Jim Flanagan, 78, and his older brother Frank, 91, of Blackhorse Avenue in Dublin, spend their days tending to the 224 traditional streetlamps on Chesterfield Avenue, which cuts through the middle of Dublin's Phoenix Park, Europe's largest urban park.
Jim and Frank, who are fourth-generation lamplighters, have been servicing the lights in the park since their father retired in 1984.
Their great-grandfather Nicholas Flanagan and his four brothers began tending to the lights in 1890, using a long pole with a torch at the end to light each lamp individual at sunset every day before extinguishing the lights at daybreak the following morning.
The lamps were no longer lit by hand when Jim and Frank's father joined the service in 1924 and instead operated on a timer switch.
Although Dublin had gone electric by 1957, the tradition of gas lighting persisted in the Phoenix Park, partly because it causes a lower level of light pollution and helps to protect the park's nocturnal species.
The brothers, who also maintain the lights at Áras an Uachtaráin, told the Irish Times that they are "a part of history."
"We clean the same lamps as our father and our grandparents each day," Frank told the Irish Times.
To service each lamp in the park, Jim and Frank must climb a ladder and replace the mantle - a silk mesh that produces light - before cleaning out the pilot light. They also have to set a new time for the lamp to turn on, winding each lamp's individual clock 28 times by hand. The time is changed once every 14 days, Jim told the Irish Times.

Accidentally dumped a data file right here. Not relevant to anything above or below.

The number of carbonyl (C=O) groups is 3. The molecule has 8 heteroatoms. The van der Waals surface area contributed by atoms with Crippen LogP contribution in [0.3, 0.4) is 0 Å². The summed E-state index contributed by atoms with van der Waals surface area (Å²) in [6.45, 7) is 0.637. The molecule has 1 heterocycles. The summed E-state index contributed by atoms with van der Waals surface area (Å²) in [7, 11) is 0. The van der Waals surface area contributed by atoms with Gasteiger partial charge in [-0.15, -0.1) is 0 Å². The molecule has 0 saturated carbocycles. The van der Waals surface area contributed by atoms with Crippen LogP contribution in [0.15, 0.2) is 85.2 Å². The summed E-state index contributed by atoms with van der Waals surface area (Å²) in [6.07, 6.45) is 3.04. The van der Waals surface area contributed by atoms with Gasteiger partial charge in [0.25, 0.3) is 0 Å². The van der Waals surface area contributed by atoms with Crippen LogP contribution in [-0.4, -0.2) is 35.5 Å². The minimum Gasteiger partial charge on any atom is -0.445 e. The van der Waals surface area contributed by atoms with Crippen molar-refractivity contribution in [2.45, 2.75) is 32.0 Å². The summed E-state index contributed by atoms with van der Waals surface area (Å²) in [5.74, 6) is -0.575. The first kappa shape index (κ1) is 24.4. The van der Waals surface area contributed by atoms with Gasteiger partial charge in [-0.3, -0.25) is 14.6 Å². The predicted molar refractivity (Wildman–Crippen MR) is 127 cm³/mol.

It takes five people three days to service each of the 224 gas lamps in the Phoenix Park and Jim and Frank have help from their grandchildren Matthew Flanagan and Connor Clarke who work as part-time lamplighters. Jim's son-in-law Ronan Clarke and Frank's son-in-law John Kelly also help out on a part-time basis.
Dublin is one of a small number of European cities to continue using gas street lamps. Jim told the Irish Times that there is no indication of that practice coming to an end but added that the Office of Public Works intends to replace the clocks with light sensors, eliminating the need to wind the clocks by hand every two weeks.
"As soon as it turns dark, a light sensor will pick that up and a spark unit will cause the lamp to light. In the morning, the light unit will sense the new light and turn it out," Jim said.
The brothers see between five and ten lights out every evening during their nightly inspections, Jim told the Irish Times.
They are both on call 24/7, working weekends and late nights in the summer when the sun sets after 10 pm.
However, they told the Irish Times that there are some perks to working such unsocial hours. Jim said he often hears the sounds of bucks battling with each other in the park at night as they compete for a mate.
"You can actually hear the crashing of the horns if you come out at night-time at a particular time of the year."
They have no plans to retire anytime soon and plan to pass the tradition onto their kids and grandkids.
"I’m here every day, and it couldn’t be a better place to be," Jim said.